Prefer To Refer

Kudos to you if you readily recommend your lawyer, floor installer, or all-purpose renovator.

Just be aware that if and when the referral goes south, it’s you that might take some of the blame…

Throughout my career as a Realtor, I have given out hundreds of referrals and recommendations to my clients – for mortgage brokers, real estate lawyers, contractors, movers, painters, electricians, carpenters, handymen, and even once for a dog-sitter.

Some of the referrals were good, and some of them blew up in my face.

It often takes years to develop a streamlined, bullet-proof referral network, but in the last year I’ve become very frustrated with some of the people that I recommend or some of the people who I have thought about recommending.

When you recommend somebody – no matter if it’s a baby-sitter, a mechanic, or a great restaurant – you’re expose yourself to blame if the recommendation doesn’t pan out.

Think of the last time you told a friend, “Oh you have GOT to go to the furniture store I bought my couch at!  Ask for Michael.”  Well when ‘Michael’ has an bad-day and doesn’t smile and jump for your friend the way he did for you, your friend will come back and say, “I don’t know what you’re talking about – he was a dick.”

When the mover you recommend to your cousin ends up breaking his dining-room table, he’s going to let you know about it!

I have completely stopped recommending any sort of contractor, renovator, or handy-man.  When was the last time your renovation was finished early and for less than the estimate?  In my experience, renovations take twice as long as the time quoted – and often more!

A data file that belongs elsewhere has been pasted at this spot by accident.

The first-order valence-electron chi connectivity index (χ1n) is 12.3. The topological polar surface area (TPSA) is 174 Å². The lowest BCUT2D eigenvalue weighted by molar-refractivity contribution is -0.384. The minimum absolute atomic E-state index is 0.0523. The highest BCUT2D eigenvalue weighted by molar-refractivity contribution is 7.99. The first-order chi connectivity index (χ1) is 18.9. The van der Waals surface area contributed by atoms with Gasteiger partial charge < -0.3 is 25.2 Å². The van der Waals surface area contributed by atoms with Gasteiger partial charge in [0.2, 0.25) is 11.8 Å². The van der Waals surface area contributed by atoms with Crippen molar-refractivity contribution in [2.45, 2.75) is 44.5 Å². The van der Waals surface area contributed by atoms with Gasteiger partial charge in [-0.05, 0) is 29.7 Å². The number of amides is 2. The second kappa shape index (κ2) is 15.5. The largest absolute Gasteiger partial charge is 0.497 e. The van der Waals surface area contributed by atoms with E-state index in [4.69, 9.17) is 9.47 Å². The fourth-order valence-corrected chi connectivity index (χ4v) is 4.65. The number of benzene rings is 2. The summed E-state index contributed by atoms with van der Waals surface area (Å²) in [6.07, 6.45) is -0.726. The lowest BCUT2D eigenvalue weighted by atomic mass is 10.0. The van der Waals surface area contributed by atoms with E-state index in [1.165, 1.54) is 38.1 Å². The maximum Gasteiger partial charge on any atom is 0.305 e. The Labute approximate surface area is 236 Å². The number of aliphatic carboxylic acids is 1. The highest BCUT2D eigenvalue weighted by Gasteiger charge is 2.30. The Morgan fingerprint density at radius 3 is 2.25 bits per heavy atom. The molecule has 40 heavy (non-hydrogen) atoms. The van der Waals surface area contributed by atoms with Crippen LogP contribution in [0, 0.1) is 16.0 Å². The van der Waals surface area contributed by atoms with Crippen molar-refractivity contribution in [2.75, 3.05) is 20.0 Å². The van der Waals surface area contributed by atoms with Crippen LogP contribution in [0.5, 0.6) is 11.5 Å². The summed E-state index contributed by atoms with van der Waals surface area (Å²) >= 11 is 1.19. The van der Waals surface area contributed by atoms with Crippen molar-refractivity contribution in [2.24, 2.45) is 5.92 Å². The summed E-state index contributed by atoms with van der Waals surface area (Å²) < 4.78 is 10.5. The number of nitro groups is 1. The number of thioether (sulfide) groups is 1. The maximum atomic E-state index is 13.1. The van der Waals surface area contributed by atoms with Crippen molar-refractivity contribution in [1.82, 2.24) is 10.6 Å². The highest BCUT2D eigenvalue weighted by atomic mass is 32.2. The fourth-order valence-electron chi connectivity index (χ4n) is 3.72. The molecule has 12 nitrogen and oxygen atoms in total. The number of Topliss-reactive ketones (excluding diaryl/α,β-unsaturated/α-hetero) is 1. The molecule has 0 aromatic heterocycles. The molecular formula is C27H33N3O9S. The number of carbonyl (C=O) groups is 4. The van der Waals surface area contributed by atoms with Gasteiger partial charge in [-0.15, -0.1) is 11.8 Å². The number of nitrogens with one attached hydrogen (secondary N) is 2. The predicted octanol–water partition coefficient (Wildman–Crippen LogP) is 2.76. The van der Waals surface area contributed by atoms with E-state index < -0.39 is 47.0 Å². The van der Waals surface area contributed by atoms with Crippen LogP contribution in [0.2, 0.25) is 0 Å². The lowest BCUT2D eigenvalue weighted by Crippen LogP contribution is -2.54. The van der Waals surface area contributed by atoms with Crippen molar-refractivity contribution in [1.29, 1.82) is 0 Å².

There are only two referrals I give out on a regular basis that have come with 100% client satisfaction, and those are my mortgage broker, Joe Sammut, and my painter, Barry Miller.  These guys are solid as rocks, and I’ve never had a complaint.

The reality is, nobody is perfect.

I’ve had three dissatisfied clients in my career, two of which were my fault, and the third was a client that would truly never be happy.

But I strive to bring the best customer service to the table with every single client, every single time, and I aim to blow my clients’ socks off so that they’ll refer me to all their friends.

The same can’t be said, however, for three people who have been referred to me in the past two month – all three who I was using myself, and who I hoped I would be able to recommend to my clients.

As I said – assembling a roster of excellent referral candidates isn’t easy, and I would only recommend somebody if I had a great experience with them myself.  But I feel as if many of today’s self-employed individuals aren’t trying to build long-term success, but rather look at each job as a single pay-day, and don’t consider how great customer service will bring them more jobs in the future.

A few months back, I needed a cleaning lady to make my new condo listing shine!  She was recommended by a client who said that the cleaning lady cleaned for “ten or twenty” people in her condominium, so I called her up and said, “Do right by me, and I’ll throw a ton of business your way.”  I was in a hurry, and I needed the job done asap, so rather than have her in for a quote, I just said, “Charge me what it’s worth.”  After all, don’t most cleaning ladies charge within a few bucks of each other?

“Sofia” picked up a key that I had left for her at concierge, and when I went by to inspect the condo that night, it was sparkling!  She left me a voicemail and said the job was $150, and while I thought that was a startling amount of money to clean a 600 square foot, 1-bedroom condo, I figured that she made a tremendous effort to get downtown to clean for me with only a half-day’s notice, and I’d stick to my word and pay her the $150.

A week later, I had Sofia clean for two of my clients – a young couple who purchased a house and who were selling both their condos at the same time.  Once again, I told Sofia to go to both condos, pick up the keys at concierge, clean them, and then let me know how much.  I told her, “I’d expect that the price would be similar to before?”  She agreed.